TV series review: Utopia, series 1 (Channel 4, 2013)
One of the best new TV series, if not the best, to come out this year, is Channel 4’s Utopia. It doesn’t pull any punches.
The Utopia Experiments is a cult graphic novel, around which there is a conspiracy theory, which says it’s not just a graphic novel, it’s actually something that tells a much darker story – about corporate greed, unethical experiments and so on.
On a fansite, a group of chatroom users arrange to meet up. One of them has got his hands on something that is sure to interest the others: the manuscript to a sequel.
University student Becky (Alexandra Roach), IT consultant Ian (Nathan Stewart-Jarrett) and conspiracy nut Wilson Wilson (Adeel Akhtar) meet up in the pub as arranged, but the guy who asked them to come there doesn’t show up. He has, in fact, been murdered. Witness to this murder is young Grant (Oliver Woollford), who lied about his age in the chatroom, and who had decided to check out the home of the guy who asked for the meeting, because annoying child. He runs off with the manuscript, meets up the others, and as they’re suddenly wanted for crimes they didn’t commit, and that some shadowy organisation are willing to kill to get their hands on the manuscript, they have to run for their lives.
Meanwhile, representatives of a big company are trying their utmost to blackmail government official Michael Dugdale (Paul Higgins) into getting approval for something which really shouldn’t be approved …
Also starring Fiona O’Shaughnessy as Jessica Hyde, Neil Maskell as creepy killer Arby, Geraldine James as Milner, Simon McBurney as Donaldson, Stephen Rea as Letts, Ruth Gemmell as Jen Dugdale, Emilia Jones as Alice Ward, James Fox as Letts’s Assistant, and Alistair Petrie as Michael’s boss Geoff.
Good news! Utopia has been renewed for a second series. Huzzah!
I’m not sure where to start on this one, to be honest. The colour saturation and contrast have been turned up to give the show a feel of a graphic novel. The camera angles and how it’s shot is also reminiscent of a graphic novel. It’s absolutely stunning to watch! (This is, incidentally, what I liked about Sin City, which is a film that generally didn’t appeal to me.)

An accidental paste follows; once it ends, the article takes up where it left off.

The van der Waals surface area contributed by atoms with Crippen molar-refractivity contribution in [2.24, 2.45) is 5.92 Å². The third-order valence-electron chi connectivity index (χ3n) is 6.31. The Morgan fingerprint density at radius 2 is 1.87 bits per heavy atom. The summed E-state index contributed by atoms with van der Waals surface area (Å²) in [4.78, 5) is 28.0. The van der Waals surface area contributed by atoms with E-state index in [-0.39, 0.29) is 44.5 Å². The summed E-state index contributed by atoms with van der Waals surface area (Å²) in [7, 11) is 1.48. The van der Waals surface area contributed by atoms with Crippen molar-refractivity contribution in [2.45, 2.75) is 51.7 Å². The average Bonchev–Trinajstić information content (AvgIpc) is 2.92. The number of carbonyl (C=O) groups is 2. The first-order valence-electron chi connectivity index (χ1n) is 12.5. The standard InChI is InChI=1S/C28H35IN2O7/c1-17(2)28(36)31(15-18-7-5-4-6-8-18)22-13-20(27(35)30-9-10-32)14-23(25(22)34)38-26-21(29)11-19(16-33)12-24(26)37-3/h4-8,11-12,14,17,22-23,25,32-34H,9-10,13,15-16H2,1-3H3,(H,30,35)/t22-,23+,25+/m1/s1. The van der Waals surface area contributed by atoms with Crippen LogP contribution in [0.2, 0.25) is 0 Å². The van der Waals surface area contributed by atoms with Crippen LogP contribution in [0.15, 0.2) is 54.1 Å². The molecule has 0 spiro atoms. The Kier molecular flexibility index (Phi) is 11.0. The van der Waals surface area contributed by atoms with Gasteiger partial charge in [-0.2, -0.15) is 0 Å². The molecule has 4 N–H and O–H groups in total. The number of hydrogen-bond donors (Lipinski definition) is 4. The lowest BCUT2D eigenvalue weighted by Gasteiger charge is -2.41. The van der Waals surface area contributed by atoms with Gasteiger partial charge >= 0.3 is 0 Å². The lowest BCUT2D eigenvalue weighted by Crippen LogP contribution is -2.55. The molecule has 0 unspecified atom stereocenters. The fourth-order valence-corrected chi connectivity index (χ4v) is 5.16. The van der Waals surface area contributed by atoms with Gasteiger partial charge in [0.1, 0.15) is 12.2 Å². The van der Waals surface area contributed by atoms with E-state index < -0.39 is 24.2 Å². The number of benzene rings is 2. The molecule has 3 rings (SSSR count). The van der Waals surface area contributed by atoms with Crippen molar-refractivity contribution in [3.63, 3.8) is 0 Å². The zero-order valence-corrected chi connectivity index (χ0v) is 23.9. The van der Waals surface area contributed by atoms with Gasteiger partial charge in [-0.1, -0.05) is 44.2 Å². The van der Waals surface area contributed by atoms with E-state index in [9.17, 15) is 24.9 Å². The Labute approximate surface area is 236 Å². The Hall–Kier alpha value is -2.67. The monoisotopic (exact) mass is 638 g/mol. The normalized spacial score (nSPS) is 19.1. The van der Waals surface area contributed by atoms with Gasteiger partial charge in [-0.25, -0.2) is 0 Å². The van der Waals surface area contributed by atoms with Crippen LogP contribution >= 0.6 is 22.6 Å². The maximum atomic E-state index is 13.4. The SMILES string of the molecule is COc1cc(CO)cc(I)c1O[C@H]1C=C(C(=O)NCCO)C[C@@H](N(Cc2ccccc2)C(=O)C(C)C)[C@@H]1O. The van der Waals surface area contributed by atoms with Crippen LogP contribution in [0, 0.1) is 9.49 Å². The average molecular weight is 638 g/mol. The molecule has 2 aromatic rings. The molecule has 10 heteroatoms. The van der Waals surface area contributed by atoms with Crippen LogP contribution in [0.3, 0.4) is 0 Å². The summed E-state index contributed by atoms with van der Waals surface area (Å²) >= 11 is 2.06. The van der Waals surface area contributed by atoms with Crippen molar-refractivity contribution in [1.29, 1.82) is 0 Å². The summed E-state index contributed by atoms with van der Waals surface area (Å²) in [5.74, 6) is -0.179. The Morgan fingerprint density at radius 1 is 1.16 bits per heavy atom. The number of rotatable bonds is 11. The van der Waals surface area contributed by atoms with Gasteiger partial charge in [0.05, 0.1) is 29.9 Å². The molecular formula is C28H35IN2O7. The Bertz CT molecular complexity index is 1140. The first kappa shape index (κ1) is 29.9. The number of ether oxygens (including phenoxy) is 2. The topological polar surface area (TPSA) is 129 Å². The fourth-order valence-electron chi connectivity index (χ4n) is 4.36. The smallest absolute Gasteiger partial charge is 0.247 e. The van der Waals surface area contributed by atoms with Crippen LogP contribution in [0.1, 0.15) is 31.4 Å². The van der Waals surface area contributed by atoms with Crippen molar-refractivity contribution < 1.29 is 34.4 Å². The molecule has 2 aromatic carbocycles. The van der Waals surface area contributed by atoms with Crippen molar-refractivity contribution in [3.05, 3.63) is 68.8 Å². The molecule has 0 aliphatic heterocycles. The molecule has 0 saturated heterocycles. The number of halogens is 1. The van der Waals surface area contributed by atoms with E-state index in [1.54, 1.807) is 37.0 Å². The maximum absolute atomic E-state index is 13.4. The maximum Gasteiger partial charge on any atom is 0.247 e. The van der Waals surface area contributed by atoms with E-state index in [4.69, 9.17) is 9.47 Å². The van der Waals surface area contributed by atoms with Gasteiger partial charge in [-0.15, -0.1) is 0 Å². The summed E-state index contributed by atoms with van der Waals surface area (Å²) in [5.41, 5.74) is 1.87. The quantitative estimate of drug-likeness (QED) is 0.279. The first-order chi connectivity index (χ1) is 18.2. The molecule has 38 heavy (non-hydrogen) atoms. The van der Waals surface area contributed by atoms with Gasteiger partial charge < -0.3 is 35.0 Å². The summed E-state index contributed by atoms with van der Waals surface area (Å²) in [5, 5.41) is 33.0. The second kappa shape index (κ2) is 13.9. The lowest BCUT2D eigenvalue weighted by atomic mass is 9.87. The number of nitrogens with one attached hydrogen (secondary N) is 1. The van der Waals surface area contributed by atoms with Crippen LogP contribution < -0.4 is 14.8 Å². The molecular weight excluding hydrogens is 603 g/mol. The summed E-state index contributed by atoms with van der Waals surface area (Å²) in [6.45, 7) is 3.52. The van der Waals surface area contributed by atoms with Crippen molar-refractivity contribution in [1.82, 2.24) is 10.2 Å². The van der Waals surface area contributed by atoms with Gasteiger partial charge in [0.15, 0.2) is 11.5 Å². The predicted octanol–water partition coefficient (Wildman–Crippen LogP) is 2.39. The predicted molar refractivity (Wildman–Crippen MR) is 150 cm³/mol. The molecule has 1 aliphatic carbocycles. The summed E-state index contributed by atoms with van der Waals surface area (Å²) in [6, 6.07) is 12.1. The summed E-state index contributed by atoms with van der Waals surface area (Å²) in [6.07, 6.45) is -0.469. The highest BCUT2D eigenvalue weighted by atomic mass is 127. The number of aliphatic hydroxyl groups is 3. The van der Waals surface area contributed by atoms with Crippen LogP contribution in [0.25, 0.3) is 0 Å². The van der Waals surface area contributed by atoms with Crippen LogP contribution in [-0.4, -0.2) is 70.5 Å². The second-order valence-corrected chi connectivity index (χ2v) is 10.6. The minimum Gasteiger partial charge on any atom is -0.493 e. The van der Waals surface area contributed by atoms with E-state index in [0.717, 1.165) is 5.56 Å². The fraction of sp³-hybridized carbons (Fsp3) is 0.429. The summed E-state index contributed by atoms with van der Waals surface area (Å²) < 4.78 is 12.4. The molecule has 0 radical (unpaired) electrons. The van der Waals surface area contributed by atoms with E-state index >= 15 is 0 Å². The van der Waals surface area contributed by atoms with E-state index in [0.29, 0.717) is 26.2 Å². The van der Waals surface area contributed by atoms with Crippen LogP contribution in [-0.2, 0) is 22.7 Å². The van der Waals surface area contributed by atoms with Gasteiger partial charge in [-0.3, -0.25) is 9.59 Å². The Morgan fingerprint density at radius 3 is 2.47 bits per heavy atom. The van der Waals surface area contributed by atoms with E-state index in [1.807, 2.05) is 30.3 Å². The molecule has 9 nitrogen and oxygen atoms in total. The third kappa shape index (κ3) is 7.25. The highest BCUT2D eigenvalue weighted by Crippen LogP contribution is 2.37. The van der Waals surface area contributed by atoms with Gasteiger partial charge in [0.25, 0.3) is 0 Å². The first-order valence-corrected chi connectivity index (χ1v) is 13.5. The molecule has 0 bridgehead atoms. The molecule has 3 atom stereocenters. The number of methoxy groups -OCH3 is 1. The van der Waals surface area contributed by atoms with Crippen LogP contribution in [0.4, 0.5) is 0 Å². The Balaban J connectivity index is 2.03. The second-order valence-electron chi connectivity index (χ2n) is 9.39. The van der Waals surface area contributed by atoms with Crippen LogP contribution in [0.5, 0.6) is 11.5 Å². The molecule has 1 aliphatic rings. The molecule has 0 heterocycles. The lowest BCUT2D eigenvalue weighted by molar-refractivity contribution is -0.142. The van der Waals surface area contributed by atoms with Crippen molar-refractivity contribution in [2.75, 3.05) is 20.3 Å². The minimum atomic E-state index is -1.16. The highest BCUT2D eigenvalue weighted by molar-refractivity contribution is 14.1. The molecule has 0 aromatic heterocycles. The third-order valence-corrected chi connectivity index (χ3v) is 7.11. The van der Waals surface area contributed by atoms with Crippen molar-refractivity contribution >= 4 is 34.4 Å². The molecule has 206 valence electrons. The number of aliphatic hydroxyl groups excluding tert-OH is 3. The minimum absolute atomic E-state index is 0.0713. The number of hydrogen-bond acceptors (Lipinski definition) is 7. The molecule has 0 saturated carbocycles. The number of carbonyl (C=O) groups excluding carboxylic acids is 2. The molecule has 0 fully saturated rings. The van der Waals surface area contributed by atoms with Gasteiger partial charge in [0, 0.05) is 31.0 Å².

The cast is great, the characters interesting, and the story is breathtaking – and pitch black, to boot. There are some horrifying scenes (the eye thing, yikes!), there are plenty of cold-blooded murders, and the conspiracy … well … the outcome of what they’re wanting to do I actually think is a good idea, but not the way they go about it, which is deeply unethical and morally repugnant. If you’re wondering if there are any levels the conspirators wouldn’t stoop to, no, there really aren’t. It’s a deeply unsettling show to watch.
To put it politely, if you’re squeamish or easily upset or prone to paranoia, Utopia isn’t the right show for you. It’s also not the right show if you hate feeling mindfucked. It is, on the other hand, perfect if you want a compelling new thriller/drama where the bad guy is a big pharmaceutical company and the good guys are a bunch of chatroom users who have been dragged into something way above what they bargained for.
When everyone can be bought at a price, who can you trust?
I’m a bit lost for words when it comes to writing about this show, because it was such a breath of fresh air and exceeded all our expectations. The only words to describe it fairly would be “breathtaking” (in so many different ways) and “amazing“. This isn’t just brainless entertainment, this show makes you think – and you might not like those thoughts. Is it too complex to follow? No, I thought it was fairly straightforward, but not in ways that I knew what was going to happen. There are a number of curveballs in here.
Utopia is available on 4oD if you’re in Britain.
5 out of 5 mysterious diseases.